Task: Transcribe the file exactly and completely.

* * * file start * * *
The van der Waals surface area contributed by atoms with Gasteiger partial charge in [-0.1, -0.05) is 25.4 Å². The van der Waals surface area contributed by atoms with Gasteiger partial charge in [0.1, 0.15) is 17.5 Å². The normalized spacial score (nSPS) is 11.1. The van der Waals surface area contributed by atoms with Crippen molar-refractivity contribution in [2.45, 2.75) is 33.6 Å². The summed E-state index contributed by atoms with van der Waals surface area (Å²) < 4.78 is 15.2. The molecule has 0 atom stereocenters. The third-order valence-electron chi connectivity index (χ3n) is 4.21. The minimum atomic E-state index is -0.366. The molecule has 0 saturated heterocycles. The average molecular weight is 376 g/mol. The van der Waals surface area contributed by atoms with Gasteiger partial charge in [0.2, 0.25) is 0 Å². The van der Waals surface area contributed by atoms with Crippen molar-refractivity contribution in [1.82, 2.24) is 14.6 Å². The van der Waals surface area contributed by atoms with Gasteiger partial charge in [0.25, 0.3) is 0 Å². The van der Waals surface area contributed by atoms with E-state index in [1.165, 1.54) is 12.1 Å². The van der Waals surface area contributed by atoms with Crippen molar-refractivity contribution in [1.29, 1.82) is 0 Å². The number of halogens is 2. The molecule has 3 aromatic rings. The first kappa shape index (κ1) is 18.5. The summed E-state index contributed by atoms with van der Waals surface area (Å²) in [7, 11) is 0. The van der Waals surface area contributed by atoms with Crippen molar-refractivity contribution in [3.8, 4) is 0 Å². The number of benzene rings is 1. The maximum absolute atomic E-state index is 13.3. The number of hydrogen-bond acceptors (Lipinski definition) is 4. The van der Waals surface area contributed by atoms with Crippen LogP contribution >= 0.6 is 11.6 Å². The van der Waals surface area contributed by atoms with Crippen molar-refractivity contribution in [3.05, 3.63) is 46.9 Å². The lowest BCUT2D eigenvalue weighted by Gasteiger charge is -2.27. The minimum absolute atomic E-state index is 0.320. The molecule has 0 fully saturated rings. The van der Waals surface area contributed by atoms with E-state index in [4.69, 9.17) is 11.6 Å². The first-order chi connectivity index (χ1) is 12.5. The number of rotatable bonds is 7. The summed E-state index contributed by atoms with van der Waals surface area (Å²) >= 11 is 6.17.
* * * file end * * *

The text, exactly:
The van der Waals surface area contributed by atoms with Gasteiger partial charge in [-0.1, -0.05) is 25.4 Å². The van der Waals surface area contributed by atoms with Gasteiger partial charge in [0.1, 0.15) is 17.5 Å². The normalized spacial score (nSPS) is 11.1. The van der Waals surface area contributed by atoms with Crippen molar-refractivity contribution in [2.45, 2.75) is 33.6 Å². The summed E-state index contributed by atoms with van der Waals surface area (Å²) < 4.78 is 15.2. The molecule has 0 atom stereocenters. The third-order valence-electron chi connectivity index (χ3n) is 4.21. The minimum atomic E-state index is -0.366. The molecule has 0 saturated heterocycles. The average molecular weight is 376 g/mol. The van der Waals surface area contributed by atoms with Gasteiger partial charge in [0.2, 0.25) is 0 Å². The van der Waals surface area contributed by atoms with Crippen molar-refractivity contribution in [1.82, 2.24) is 14.6 Å². The van der Waals surface area contributed by atoms with Gasteiger partial charge in [0.25, 0.3) is 0 Å². The van der Waals surface area contributed by atoms with E-state index in [1.165, 1.54) is 12.1 Å². The van der Waals surface area contributed by atoms with Crippen molar-refractivity contribution in [1.29, 1.82) is 0 Å². The number of halogens is 2. The molecule has 3 aromatic rings. The first kappa shape index (κ1) is 18.5. The summed E-state index contributed by atoms with van der Waals surface area (Å²) in [7, 11) is 0. The van der Waals surface area contributed by atoms with Crippen molar-refractivity contribution in [3.8, 4) is 0 Å². The number of benzene rings is 1. The maximum absolute atomic E-state index is 13.3. The number of hydrogen-bond acceptors (Lipinski definition) is 4. The van der Waals surface area contributed by atoms with Crippen LogP contribution >= 0.6 is 11.6 Å². The van der Waals surface area contributed by atoms with Crippen molar-refractivity contribution in [3.05, 3.63) is 46.9 Å². The lowest BCUT2D eigenvalue weighted by Gasteiger charge is -2.27. The minimum absolute atomic E-state index is 0.320. The molecule has 0 fully saturated rings. The van der Waals surface area contributed by atoms with E-state index in [4.69, 9.17) is 11.6 Å². The first-order chi connectivity index (χ1) is 12.5. The number of rotatable bonds is 7. The summed E-state index contributed by atoms with van der Waals surface area (Å²) >= 11 is 6.17.